Why would you want to cut off the Rwandan representative from the live feed during the broadcast of the United Nations Security Council deliberations on Crimea? Harare, Zimbabwe-based human rights analyst Takura Zhangazha (@TakuraZhangazha) observed this to take place during the March 2014 vote in which “Africa’s weak placement in global politics starkly demonstrated itself.”
This happened last month. Then on April 7th, the world remembered the victims of the Rwanda genocide, talked R2P (responsibility to protect) and tweeted massively that we haven’t learned anything since the 1994 massacre.
Mid-April, the reality TV came to my hometown of Kramatorsk in Eastern Ukraine — and usually in a state of near-sleep — which turned it into the next subject of international speculations on whether the Russians are seriously moving west. “Will the world protect the obscure tribes inhabiting the basin of the Donets River? Is this the new Cold War?” If it is I wish it doesn’t make us in northern Donetsk Oblast cry, only laugh. Laugh the way residents of a small New England island town would in 1966 while watching this American comedy directed by Norman Jewison:
At the moment, it is impossible to pencil out a clear course for the region which has been hijacked by various kinds of crony capitalists since Ukraine’s independence in 1991.
On my way to the tennis court, I could enjoy another sunny spring day in Kramatorsk today. The gusts of the apricot-bloom-scented breeze. The noisy kids playing after school in the yard of my nine-floor apartment block make me want to believe that tomorrow I will not have to closely familiarize myself with the Ragnar’s Urban Survival: A Hard-Times Guide to Staying Alive in the City. This is despite the tense situation in the neighboring town of Slovyansk, 12 km to the north. But.. if I end up having to master the survival guide, this can make me — at least in theory — a more competitive UNHCR staff. And the job of the UN Agency for Refugees is to walk out of job, make people fleeing conflicts a mere fact of history.
During my driving class early in the morning, we didn’t meet any road blocks. Around 4 pm my father and I have both noticed the back-to-normal traffic load on the road between Kharkiv and Rostov-on-Don that cuts through Kramatorsk and passes by Slovyansk.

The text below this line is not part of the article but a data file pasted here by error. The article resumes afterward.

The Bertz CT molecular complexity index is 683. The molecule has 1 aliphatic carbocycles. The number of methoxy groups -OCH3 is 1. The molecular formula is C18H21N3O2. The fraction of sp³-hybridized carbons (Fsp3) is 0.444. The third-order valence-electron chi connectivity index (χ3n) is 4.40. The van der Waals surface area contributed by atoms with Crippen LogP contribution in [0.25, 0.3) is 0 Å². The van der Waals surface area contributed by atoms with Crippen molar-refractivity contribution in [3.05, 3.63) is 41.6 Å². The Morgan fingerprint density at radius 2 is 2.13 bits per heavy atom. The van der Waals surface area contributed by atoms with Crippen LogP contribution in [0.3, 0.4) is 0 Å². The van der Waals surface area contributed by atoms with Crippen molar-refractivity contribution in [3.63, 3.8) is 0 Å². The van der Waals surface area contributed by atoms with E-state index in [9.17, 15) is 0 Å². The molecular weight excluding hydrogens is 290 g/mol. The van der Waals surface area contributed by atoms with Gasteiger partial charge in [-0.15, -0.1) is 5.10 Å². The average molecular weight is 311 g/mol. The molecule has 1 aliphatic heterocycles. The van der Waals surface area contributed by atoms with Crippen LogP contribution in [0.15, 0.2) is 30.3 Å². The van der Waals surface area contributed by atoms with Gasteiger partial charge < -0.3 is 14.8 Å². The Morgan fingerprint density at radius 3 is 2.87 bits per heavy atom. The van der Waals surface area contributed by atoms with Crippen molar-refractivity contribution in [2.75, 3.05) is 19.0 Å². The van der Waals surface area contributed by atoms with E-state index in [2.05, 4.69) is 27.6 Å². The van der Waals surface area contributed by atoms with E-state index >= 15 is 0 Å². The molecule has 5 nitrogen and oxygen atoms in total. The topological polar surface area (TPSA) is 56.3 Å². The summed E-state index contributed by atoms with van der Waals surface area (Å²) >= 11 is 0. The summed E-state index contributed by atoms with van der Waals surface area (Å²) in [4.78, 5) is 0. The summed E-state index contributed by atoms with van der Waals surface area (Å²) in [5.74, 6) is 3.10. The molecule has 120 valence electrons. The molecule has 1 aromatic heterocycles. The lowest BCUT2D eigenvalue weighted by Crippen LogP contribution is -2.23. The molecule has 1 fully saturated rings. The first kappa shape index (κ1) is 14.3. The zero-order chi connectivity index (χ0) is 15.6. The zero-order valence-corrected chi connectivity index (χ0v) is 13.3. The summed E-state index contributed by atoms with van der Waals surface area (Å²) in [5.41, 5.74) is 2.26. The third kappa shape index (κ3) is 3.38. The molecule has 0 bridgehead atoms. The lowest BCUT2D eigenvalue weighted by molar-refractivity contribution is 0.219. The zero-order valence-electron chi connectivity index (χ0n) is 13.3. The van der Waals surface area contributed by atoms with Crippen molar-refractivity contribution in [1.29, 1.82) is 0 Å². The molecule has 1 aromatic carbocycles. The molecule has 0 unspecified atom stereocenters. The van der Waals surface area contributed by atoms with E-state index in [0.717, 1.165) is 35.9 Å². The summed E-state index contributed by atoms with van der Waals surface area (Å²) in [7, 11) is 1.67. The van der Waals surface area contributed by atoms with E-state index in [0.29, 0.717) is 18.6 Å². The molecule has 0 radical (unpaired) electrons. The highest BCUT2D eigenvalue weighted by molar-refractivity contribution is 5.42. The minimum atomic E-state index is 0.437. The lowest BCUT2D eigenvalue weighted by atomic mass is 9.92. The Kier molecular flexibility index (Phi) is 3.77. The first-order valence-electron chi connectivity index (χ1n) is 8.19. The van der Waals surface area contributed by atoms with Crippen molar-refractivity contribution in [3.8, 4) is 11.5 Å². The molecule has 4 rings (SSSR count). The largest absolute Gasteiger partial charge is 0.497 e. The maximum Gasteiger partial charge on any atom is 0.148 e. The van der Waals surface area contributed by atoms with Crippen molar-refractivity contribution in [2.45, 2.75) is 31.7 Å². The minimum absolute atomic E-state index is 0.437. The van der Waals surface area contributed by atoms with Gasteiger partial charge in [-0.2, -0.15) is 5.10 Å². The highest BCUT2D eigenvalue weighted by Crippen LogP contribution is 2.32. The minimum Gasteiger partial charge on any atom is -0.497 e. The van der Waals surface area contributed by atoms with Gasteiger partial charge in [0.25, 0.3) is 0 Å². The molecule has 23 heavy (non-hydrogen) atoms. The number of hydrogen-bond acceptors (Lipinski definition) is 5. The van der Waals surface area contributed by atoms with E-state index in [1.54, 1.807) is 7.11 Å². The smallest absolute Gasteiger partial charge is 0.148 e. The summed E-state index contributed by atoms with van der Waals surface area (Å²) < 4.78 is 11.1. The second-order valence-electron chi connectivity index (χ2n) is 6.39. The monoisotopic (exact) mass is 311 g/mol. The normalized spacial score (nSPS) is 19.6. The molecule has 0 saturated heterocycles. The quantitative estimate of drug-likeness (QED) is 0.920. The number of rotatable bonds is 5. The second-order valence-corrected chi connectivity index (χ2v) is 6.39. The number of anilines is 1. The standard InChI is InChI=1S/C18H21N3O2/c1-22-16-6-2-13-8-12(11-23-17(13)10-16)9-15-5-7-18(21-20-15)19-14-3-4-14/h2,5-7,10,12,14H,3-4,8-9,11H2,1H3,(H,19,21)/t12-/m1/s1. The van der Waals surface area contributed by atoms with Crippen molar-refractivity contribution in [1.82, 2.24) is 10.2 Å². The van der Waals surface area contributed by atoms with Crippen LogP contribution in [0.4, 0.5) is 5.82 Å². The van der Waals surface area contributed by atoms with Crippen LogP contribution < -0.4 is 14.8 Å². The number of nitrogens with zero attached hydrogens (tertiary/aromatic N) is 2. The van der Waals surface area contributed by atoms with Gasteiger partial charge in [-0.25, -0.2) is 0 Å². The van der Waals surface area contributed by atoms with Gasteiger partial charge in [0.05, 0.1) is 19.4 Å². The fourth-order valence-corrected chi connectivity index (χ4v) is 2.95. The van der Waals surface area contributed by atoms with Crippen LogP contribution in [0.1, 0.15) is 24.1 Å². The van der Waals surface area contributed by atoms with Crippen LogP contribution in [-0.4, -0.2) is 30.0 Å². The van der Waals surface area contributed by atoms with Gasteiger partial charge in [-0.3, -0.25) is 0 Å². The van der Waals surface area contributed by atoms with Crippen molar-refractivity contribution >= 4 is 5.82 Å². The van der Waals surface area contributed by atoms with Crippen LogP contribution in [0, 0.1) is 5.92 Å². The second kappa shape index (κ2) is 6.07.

In the murky waters, disturbed by those in pursuit of their national interests, the value of human life always gets discounted. The events like the Rwanda genocide and its spillover in the DRC; the ongoing wars in Syria, CAR and Somalia and the 1990s events in former Yugoslavia all paint a vivid picture, regardless of the landscape.
The steppe vegetation outside my window brings back the memories of my time as a literacy project volunteer in Zimbabwe’s bush. The Southern African nation celebrates its 34th anniversary today. The independence is partially credited to the comrades in the Soviet Ukraine and Russia, official supporters of the liberation struggle in Southern Africa.
Courses held in the Soviet Union have been of four main types – para-military training, military engineering, radio (usually at Simferopol in Crimea and Odessa), and intelligence (in Moscow). Para-military training has also been given in Bulgaria, North Korea, and the Arab Republic of Egypt. While in Zimbabwe back in 2011, I ran into a retired Zimbabwean general who shared with me some pleasant memories of his time as a youthful trainee in Crimea. Burning pieces of wood clicking in the bonfire, as we spoke outside his compound near the border with Botswana.
Look at the UNGA Crimea vote map above and yes, Robert Mugabe’s envoy in New York sided red. A decade before Rwanda, Zimbabwe had its own genocide, Gukurahundi. While the world looked the other way, North Korea followed its ‘national interests’ and sent troops to massacre the civilians in Zimbabwe’s Matabeleland region.
North Korea have voted red on Crimea. The country that, according to the latest 372-page study by UN, forced a mother to drown her just-born baby in a bowl of water.
Asked whether he believed the North Korea Inquiry report would change anything immediately in that Asian country, Michael Kirby, an Australian retired judge, recalled a UN mission he led in the early 1990s to report on human rights abuses in Cambodia, some years before that country’s eventual UN-led tribunal on Khmer Rouge crimes. He said: “Bearing witness, collecting the stories, recording them and putting them there for future use can sometimes bear fruit a little later.”
“But how confident can Kirby be that action will follow?” wonders Jonathan Freedland (@Freedland) of The Guardian. He argues:
Any UN plan – even a referral of North Korea to the International Criminal Court – would hit the immediate obstacle of a Chinese veto in the security council. .. Did a recent report laying out comprehensive evidence of the suffering of detainees at the hands of the Assad regime in Syria spark a worldwide demand for action, with demonstrations outside parliaments and presidential palaces? It did not. Perhaps mindful that any call for UN action would be blocked by a Russian veto, the chief response was a global shrug. Now, after Iraq and Afghanistan, [people’s] belief that if they only shouted loud enough, they would eventually get the international powers to act, has vanished.